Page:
The question presented by plaintiff on appeal is whether the court erred in instructing the jury on G.S. 20-155 (b) relative to right-of-way at intersections and in failing to instruct the jury on G.S. 20-158 (a) relative to stop signs at intersecting highways. We think the court was correct.
G.S. 20-158(a) provides: “The State Highway Commission, with reference to State highways, and local authorities, *652with reference to highways under their jurisdiction, are hereby authorized to designate main traveled or through highways by erecting at the entrance thereto from intersecting highways signs notifying drivers of vehicles' to come to full stop before entering or crossing such designated highway, and whenever any such signs have been so erected it shall be unlawful for the driver of any vehicle to fail to stop in obedience thereto and yield the right-of-way to vehicles operating on the designated main traveled or through highway and approaching said intersection. ...”
The portion of G.S. 20-155 pertinent to this case provides: “ (b) The driver of a vehicle approaching but not having entered an intersection and/or junction, shall yield the right-of-way to a vehicle already within such intersection and/or junction whether the vehicle in the junction is proceeding straight ahead or turning in either direction. ...”
At first glance G.S. 20-155 (b) would seem inapplicable in this case since the intersection was controlled by stop signs and there are cases holding that where one street, because of a stop sign, automatic signal or other device, is favored over another at an intersection G.S. 20-155 is not applicable. White v. Phelps, 260 N.C. 445, 132 S.E. 2d 902 (1963); Jordan v. Blackwelder, 250 N.C. 189, 108 S.E. 2d 429 (1959). However, under the particular facts of this case the presence of the stop sign is not relevant and the law on that point is not pertinent, thus G.S. 20-155 (b) is controlling.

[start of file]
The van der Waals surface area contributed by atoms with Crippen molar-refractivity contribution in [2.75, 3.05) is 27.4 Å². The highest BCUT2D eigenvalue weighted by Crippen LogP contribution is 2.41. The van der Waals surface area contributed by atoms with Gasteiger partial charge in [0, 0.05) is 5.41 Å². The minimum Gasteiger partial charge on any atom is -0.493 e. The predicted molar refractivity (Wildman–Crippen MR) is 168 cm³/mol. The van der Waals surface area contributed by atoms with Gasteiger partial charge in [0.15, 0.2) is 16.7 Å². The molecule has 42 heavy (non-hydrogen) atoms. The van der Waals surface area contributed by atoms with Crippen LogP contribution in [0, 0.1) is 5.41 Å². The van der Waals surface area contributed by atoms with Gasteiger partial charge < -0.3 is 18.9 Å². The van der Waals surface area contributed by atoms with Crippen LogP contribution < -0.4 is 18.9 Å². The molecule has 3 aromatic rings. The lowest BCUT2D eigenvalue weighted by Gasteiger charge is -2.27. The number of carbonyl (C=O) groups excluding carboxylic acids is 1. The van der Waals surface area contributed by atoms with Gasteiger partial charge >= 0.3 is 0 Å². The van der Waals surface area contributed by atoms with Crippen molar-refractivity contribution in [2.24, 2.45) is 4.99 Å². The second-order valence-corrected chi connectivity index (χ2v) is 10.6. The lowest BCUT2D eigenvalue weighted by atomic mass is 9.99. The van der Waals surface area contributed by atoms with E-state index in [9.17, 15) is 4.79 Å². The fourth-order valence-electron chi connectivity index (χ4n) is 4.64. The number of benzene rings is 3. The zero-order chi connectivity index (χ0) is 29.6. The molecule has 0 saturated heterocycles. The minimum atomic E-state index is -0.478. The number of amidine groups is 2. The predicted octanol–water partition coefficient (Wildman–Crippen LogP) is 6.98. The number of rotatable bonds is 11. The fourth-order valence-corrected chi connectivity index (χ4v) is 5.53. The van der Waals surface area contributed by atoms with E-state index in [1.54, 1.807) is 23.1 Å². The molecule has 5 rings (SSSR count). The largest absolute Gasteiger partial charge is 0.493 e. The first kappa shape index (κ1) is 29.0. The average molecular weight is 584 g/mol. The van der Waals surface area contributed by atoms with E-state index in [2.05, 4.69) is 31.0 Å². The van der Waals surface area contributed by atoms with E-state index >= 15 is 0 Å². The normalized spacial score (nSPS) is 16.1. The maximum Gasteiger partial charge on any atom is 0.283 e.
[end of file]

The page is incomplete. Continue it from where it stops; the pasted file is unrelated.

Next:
A driver along a servient street is required, in compliance with G.S. 20-158, to bring his vehicle to a stop in obedience to a stop sign lawfully erected, and not to proceed into an intersection with the dominant highway until, in the exercise of due care, he can determine that he can do so with reasonable assurance of safety. Badders v. Lassiter, 240 N.C. 413, 82 S.E. 2d 357 (1954). In the instant case the uncontradicted evidence showed that defendant driver stopped at the stop sign, yielded to traffic, and when he ascertained his movement could be made with reasonable assurance of safety, drove into the intersection across the northbound lanes; he then stopped again to see if he could proceed safely, and thereafter proceeded to the point where he stopped for a third time in the congested intersection to yield the right-of-way and see that his further movements could be made safely; while stopped the third time *653he was hit by plaintiff. At the time they were struck, defendants had fully complied with G.S. 20-158 (a) and G.S. 20-155 (b) was applicable.
In Farmer v. Reynolds, 4 N.C. App. 554, 561, 167 S.E. 2d 480, 485 (1969), a case involving a yield right-of-way sign, this court held that, “[w]here the driver on the servient street is already in the intersection before the vehicle approaching on the dominant street is near enough the intersection to constitute an immediate hazard, the driver on the servient street has the right-of-way.”
After defendant driver complied with the purpose and the letter of G.S. 20-158 (a), it became moot. In fact, it would have been error to charge on G.S. 20-158 (a) since “[i]t is established by our decisions that an instruction about a material matter not based on sufficient evidence is erroneous. . . . And it is an established rule of trial procedure with us that an abstract proposition of law not pointing to the facts of the case at hand and not pertinent thereto should not be given to the jury.” Childress v. Motor Lines, 235 N.C. 522, 530, 70 S.E. 2d 558, 564 (1952).
Judges Bkock and Vaughn concur.